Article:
Judgements + Emotions: Why They Don’t Mix

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Why Judging Your Emotions Will Make You Feel Worse

BY LIZA CHERVONSKY

Judgment comes in many forms. We can judge ourselves, other people, or even other things. Some judgements are easy to spot – like that moment where you decide that the outfit someone is wearing is a sure sign you’ll never get along – but others are subtler, so subtle you barely even notice they’re there. But whether you notice it or not, it’s there and it makes it mark.

Judgement of our emotions is a one of the judgement that can slip by unnoticed. Take a moment to consider how you react when you notice you’re feeling anxious. Do you notice yourself labelling anxiety as a negative or undesirable emotion that you need to rid yourself of as quickly as possible? Do you find yourself resisting it, wishing it would just go away?

Imagine the following scenario. You see a child who’s afraid to walk into his classroom on the first day of school. He stands by the door and peers apprehensively into the room. What would you say to the boy? Would you tell him to stop it and reprimand him for feeling so anxious? Would you criticise him for feeling anxious and tell him he’s being ridiculous? Of course not, a reaction like this would be unhelpful at the very least and emotionally damaging overall. He’d learn that his anxiety is bad and that others will judge him if he shows how he feels.

You’d never speak to an anxious child that way. You’d be accepting and gentle and tell him that it’s ok that he feels anxious. You’d let him know that even though he feels anxious right now, he’s safe, and his anxiety will pass and it can’t hurt him in anyway. His first day at school might still be tough, but it will be easier without the negative judgements.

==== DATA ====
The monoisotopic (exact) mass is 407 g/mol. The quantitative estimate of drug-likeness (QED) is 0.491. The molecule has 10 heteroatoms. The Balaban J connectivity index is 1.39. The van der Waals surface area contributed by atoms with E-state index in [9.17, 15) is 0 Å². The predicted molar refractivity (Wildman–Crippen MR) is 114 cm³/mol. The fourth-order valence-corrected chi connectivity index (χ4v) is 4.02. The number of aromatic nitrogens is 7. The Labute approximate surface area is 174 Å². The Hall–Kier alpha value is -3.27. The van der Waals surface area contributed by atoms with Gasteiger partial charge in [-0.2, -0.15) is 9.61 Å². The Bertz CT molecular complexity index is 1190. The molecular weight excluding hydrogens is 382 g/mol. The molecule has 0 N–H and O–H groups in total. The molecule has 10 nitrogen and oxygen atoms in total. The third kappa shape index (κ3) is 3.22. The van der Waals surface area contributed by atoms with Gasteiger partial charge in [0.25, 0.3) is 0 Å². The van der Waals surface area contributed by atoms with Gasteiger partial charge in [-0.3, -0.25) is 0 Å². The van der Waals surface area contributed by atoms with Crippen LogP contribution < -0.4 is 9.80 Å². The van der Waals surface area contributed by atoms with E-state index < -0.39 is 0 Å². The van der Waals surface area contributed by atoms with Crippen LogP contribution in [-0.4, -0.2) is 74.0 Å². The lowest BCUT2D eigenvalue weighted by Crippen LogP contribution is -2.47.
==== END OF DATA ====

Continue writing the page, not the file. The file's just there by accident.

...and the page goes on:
We’re so much more compassionate towards other people than we are towards ourselves. When other people are upset we comfort them, but when we feel emotions we don’t want to feel, we judge and criticise ourselves and it only ends up making us feel worse.
 
So what’s the bottom line?

Take Away Message #1:

Judgment of emotion leads to an increase in unpleasant emotions. Fearing anxiety increases anxiety, getting angry at oneself for being sad increases frustration, and feeling ashamed for being down only leads to further sadness and shame.  

Take Away Message #2:

Negative beliefs about emotions lead to negative judgments of emotions. Believing that emotions are bad or wrong will only cause you to feel worse about yourself when you feel an unpleasant emotion.

Take Away Message #3:

Letting go of self-judgment removes that opportunity for secondary unpleasant emotions to arise. It may not remove your initial emotional response, but it won’t make it worse either.
 
So next time you notice yourself feeling bad, check in with yourself. Are you being self-accepting and self-compassionate or are you criticising yourself for feeling this way? Just for experiment’s sake, try the non-judgmental approach and see how you feel. What have you got to lose?  

Liza is a warm and compassionate clinical psychology registrar who enjoys working with adults, children, adolescents, parents, and families. She is dedicated to working collaboratively and empathically with clients to help them develop an understanding of their difficulties, and to find effective ways to improve their every day coping and general psychological wellbeing. Liza is experienced in treating a range of difficulties including anxiety, depression, procrastination, stress, perfectionism, interpersonal & relationship difficulties, anger management, self-harm, and parenting difficulties.


 

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